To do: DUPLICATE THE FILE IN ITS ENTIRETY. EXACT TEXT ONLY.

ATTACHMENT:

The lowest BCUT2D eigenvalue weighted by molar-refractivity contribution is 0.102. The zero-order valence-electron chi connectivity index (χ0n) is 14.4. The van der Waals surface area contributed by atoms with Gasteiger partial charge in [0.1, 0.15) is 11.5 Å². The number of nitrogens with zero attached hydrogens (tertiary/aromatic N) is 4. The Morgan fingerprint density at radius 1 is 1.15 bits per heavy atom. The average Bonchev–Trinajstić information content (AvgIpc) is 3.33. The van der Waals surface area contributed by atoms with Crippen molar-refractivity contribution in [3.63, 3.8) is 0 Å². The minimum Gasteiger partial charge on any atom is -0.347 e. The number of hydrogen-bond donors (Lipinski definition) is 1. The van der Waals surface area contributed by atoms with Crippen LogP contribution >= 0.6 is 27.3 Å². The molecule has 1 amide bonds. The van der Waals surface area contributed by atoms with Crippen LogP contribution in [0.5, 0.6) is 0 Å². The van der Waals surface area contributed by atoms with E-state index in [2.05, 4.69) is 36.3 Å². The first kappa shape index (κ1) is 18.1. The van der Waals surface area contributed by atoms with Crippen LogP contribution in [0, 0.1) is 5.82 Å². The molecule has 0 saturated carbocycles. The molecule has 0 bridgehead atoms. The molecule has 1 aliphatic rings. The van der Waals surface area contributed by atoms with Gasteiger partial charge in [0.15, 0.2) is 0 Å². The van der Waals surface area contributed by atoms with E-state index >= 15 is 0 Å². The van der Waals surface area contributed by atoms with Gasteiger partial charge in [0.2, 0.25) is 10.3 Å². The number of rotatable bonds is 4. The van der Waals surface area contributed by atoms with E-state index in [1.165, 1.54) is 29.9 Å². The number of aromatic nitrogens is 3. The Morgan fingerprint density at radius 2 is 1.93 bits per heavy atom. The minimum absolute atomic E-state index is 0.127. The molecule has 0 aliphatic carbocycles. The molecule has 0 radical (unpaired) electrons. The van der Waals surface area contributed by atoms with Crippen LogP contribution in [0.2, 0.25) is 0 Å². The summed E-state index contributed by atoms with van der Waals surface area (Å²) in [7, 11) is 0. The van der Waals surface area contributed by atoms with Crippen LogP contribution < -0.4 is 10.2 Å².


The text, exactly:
The lowest BCUT2D eigenvalue weighted by molar-refractivity contribution is 0.102. The zero-order valence-electron chi connectivity index (χ0n) is 14.4. The van der Waals surface area contributed by atoms with Gasteiger partial charge in [0.1, 0.15) is 11.5 Å². The number of nitrogens with zero attached hydrogens (tertiary/aromatic N) is 4. The Morgan fingerprint density at radius 1 is 1.15 bits per heavy atom. The average Bonchev–Trinajstić information content (AvgIpc) is 3.33. The van der Waals surface area contributed by atoms with Crippen molar-refractivity contribution in [3.63, 3.8) is 0 Å². The minimum Gasteiger partial charge on any atom is -0.347 e. The number of hydrogen-bond donors (Lipinski definition) is 1. The van der Waals surface area contributed by atoms with Crippen LogP contribution >= 0.6 is 27.3 Å². The molecule has 1 amide bonds. The van der Waals surface area contributed by atoms with Crippen LogP contribution in [0.5, 0.6) is 0 Å². The van der Waals surface area contributed by atoms with E-state index in [2.05, 4.69) is 36.3 Å². The first kappa shape index (κ1) is 18.1. The van der Waals surface area contributed by atoms with Crippen LogP contribution in [0, 0.1) is 5.82 Å². The molecule has 0 saturated carbocycles. The molecule has 0 bridgehead atoms. The molecule has 1 aliphatic rings. The van der Waals surface area contributed by atoms with Gasteiger partial charge in [0.15, 0.2) is 0 Å². The van der Waals surface area contributed by atoms with E-state index >= 15 is 0 Å². The van der Waals surface area contributed by atoms with Gasteiger partial charge in [0.2, 0.25) is 10.3 Å². The number of rotatable bonds is 4. The van der Waals surface area contributed by atoms with E-state index in [1.165, 1.54) is 29.9 Å². The number of aromatic nitrogens is 3. The Morgan fingerprint density at radius 2 is 1.93 bits per heavy atom. The minimum absolute atomic E-state index is 0.127. The molecule has 0 aliphatic carbocycles. The molecule has 0 radical (unpaired) electrons. The van der Waals surface area contributed by atoms with Crippen LogP contribution in [0.2, 0.25) is 0 Å². The summed E-state index contributed by atoms with van der Waals surface area (Å²) in [7, 11) is 0. The van der Waals surface area contributed by atoms with Crippen LogP contribution < -0.4 is 10.2 Å².